Intrinsic vs. Extrinsic Motivation

Motivation is the energizing force behind behaviors, giving them direction and purpose. For years, psychologists believed motivation was unitary—you either had it or you didn’t.

Intrinsic motivation is when one is genuinely interested. According to psychologists Edward Deci and Richard Ryan, intrinsic motivation is growth-oriented, driven by the inclination to explore and learn. Conversely, extrinsic motivation is about external reinforcement or avoiding punishment. Reinforcements could include verbal praise, money, fame, or degrees (Ebontempi, 2019).

Patel felt motivated by recognizing long- and short-term goals that helped her navigate the transition. “Taking things day by day" and having a blend of intrinsic and extrinsic components worked for her. Patel is earning a bachelor’s degree in psychology then pursuing a medical degree. For her, intrinsic motivation is “based on genuinely enjoying my courses” and “pursuing a career that aligns with my values. Despite my course load consisting mainly of prerequisites for medical school, I chose my major based on topics I truly found fascinating.” However, her extrinsic motivations consist of a future career potentially providing a sustainable salary, recognition, and job security.

Awareness, Learning, and Change

The key to coping with the transition from high school to college during a pandemic is recognizing one's feelings. Being aware of stress, isolation, and faltering motivation, while learning about the theories behind stress, transitions, and motivation can allow for better self-understanding.

"Looking back on my first year of college, I have gained a deeper understanding of my priorities. Every semester, I have decided to list the roles and responsibilities I have for the upcoming semester. This list can include all positions you may have such as 'President of Asian Student Association,' 'undergraduate student,' 'sister,' 'friend,' 'devotee,' 'daughter,' etc. and responsibilities such as 'study for physics,' 'pray,' 'study for the MCAT,' 'go grocery shopping,' etc.”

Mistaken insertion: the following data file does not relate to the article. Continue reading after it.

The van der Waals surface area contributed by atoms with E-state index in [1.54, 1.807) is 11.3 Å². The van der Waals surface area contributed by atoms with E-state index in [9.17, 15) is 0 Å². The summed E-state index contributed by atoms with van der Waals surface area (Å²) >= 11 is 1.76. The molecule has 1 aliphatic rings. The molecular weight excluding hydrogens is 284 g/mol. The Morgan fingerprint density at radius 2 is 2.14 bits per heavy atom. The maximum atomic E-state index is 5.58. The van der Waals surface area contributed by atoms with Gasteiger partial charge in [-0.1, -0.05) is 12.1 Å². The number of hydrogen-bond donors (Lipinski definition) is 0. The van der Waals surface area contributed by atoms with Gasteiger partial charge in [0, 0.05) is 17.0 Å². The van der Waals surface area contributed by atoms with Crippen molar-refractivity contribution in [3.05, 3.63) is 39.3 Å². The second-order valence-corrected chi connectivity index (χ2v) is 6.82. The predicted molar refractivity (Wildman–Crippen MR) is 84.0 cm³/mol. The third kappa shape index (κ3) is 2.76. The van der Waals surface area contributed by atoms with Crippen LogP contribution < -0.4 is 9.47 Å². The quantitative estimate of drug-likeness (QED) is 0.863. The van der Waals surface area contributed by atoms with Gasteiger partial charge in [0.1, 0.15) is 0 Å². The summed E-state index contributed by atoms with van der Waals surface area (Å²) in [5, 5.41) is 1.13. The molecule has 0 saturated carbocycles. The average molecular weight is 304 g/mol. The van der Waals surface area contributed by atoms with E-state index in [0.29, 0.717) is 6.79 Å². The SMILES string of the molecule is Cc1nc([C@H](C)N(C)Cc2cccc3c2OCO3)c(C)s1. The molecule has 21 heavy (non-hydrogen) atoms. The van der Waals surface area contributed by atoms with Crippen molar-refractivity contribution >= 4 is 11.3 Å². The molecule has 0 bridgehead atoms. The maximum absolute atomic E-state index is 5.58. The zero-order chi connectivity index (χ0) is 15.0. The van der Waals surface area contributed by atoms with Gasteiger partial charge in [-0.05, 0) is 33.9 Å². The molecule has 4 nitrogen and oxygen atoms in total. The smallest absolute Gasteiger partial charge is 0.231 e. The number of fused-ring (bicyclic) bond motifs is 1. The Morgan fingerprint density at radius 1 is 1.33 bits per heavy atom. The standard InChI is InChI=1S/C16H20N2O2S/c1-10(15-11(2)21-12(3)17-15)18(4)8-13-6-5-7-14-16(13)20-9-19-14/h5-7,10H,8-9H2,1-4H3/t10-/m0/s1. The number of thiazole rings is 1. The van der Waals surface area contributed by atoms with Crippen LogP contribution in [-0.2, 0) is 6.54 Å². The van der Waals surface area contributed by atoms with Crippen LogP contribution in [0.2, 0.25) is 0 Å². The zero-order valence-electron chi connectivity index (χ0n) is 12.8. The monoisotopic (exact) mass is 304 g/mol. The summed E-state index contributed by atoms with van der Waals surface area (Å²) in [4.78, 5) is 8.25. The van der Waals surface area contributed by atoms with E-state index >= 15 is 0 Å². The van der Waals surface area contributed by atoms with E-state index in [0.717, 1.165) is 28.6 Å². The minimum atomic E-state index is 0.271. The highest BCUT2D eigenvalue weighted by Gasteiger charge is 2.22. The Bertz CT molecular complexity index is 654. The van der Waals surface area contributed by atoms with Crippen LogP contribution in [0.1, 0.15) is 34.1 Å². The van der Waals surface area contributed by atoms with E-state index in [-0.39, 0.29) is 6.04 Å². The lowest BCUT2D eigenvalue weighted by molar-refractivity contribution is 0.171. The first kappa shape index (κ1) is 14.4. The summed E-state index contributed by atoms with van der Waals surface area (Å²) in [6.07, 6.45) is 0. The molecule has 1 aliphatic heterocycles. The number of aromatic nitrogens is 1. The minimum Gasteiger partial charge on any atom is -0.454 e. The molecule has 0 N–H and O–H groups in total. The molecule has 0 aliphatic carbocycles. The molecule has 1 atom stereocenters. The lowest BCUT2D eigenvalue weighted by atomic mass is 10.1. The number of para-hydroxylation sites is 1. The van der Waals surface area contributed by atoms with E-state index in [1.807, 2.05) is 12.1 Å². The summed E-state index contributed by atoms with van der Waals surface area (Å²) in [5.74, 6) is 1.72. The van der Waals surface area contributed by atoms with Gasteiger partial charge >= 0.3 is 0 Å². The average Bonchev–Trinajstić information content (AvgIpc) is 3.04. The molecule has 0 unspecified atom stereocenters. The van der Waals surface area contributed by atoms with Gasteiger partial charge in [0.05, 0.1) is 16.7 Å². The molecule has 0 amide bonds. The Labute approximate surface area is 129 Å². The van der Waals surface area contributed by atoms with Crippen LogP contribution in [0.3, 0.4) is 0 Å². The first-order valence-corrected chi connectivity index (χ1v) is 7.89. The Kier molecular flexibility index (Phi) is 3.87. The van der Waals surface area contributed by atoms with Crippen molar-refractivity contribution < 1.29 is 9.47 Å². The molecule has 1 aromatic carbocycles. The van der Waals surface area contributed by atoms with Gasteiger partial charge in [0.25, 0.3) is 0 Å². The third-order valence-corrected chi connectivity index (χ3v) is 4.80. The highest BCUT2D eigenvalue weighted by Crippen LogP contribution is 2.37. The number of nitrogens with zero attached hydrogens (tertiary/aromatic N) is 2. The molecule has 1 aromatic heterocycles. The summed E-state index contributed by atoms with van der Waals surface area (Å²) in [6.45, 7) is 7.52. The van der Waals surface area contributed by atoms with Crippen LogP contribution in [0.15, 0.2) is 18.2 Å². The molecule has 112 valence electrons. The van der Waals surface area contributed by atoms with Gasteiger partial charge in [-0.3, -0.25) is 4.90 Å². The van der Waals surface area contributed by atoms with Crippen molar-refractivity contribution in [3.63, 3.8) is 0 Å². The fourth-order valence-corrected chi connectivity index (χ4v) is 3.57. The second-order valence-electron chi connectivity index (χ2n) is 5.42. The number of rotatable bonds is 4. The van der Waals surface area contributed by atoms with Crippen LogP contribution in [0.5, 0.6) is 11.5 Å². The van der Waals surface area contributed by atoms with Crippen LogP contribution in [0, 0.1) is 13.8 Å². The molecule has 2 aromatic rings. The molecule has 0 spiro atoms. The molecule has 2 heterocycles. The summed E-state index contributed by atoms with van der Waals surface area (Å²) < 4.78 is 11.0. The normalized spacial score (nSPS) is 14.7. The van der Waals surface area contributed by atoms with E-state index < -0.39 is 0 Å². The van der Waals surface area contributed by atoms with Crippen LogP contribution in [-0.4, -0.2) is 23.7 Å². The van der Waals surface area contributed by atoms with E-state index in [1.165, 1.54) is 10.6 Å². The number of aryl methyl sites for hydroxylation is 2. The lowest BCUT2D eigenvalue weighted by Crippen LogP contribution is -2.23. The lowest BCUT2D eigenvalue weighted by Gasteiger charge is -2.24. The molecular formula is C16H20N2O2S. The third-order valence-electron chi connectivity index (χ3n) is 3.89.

This list has allowed her to make time for every aspect of her life and realize where time is wasted or she is overextended.

Organization is important. Resources “such as purchasing a planner” and “writing down all important due dates during syllabus week” are helpful. Significant assignments are set. Patel likes to “cross them off as I complete them.” In Google Calendar, “I input my class schedule and work schedule,” and “set time for personal tasks like working out, grocery shopping, phoning parents, studying, etc.” Her “biggest realization was that it is OK to be alone. You do not always have to get meals with somebody, or study with a friend.” Completing tasks alone made her “feel a sense of independence,” and provided “inner peace” and “recognized what I needed. Inner peace is something you may not have the opportunity to see if you are constantly around other people… listen to your internal voice.”

The author acknowledges Siena College Student, Niki Patel for collaboration in research and providing information about her freshman experience during a worldwide pandemic.


Yakowicz, W. (2015). How to Reduce Stress by Learning the Science Behind What's Causing It. Retrieved from…

Carpenter, S. (2015). Visualizing psychology. Place of publication not identified: John Wiley.

Evans, Forney, & Guido-DiBrito. (1998). Schlossberg's Transition Theory. Retrieved from…

Ebontempi. (2019). Intrinsic and Extrinsic Motivation: Implications in School, Work, and Psychological Well-Being. Retrieved from